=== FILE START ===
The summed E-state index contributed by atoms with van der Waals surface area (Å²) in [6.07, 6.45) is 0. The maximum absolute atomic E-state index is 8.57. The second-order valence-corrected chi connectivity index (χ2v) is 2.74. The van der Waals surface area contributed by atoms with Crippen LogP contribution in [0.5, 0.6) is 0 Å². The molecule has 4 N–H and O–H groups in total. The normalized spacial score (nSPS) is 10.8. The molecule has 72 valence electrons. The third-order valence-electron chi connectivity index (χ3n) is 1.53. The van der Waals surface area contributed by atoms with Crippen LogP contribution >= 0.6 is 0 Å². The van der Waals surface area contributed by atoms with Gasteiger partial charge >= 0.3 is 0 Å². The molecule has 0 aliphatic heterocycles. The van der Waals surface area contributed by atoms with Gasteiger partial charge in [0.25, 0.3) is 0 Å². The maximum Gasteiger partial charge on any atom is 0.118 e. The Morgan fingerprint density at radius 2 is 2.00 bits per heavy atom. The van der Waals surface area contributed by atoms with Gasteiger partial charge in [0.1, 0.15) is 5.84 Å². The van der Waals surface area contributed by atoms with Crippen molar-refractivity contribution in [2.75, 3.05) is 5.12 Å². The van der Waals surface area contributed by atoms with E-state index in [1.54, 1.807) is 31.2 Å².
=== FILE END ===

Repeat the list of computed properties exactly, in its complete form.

The summed E-state index contributed by atoms with van der Waals surface area (Å²) in [6.07, 6.45) is 0. The maximum absolute atomic E-state index is 8.57. The second-order valence-corrected chi connectivity index (χ2v) is 2.74. The van der Waals surface area contributed by atoms with Crippen LogP contribution in [0.5, 0.6) is 0 Å². The molecule has 4 N–H and O–H groups in total. The normalized spacial score (nSPS) is 10.8. The molecule has 72 valence electrons. The third-order valence-electron chi connectivity index (χ3n) is 1.53. The van der Waals surface area contributed by atoms with Crippen LogP contribution >= 0.6 is 0 Å². The van der Waals surface area contributed by atoms with Gasteiger partial charge >= 0.3 is 0 Å². The molecule has 0 aliphatic heterocycles. The van der Waals surface area contributed by atoms with Gasteiger partial charge in [0.25, 0.3) is 0 Å². The maximum Gasteiger partial charge on any atom is 0.118 e. The Morgan fingerprint density at radius 2 is 2.00 bits per heavy atom. The van der Waals surface area contributed by atoms with Gasteiger partial charge in [0.1, 0.15) is 5.84 Å². The van der Waals surface area contributed by atoms with Crippen molar-refractivity contribution in [2.75, 3.05) is 5.12 Å². The van der Waals surface area contributed by atoms with E-state index in [1.54, 1.807) is 31.2 Å².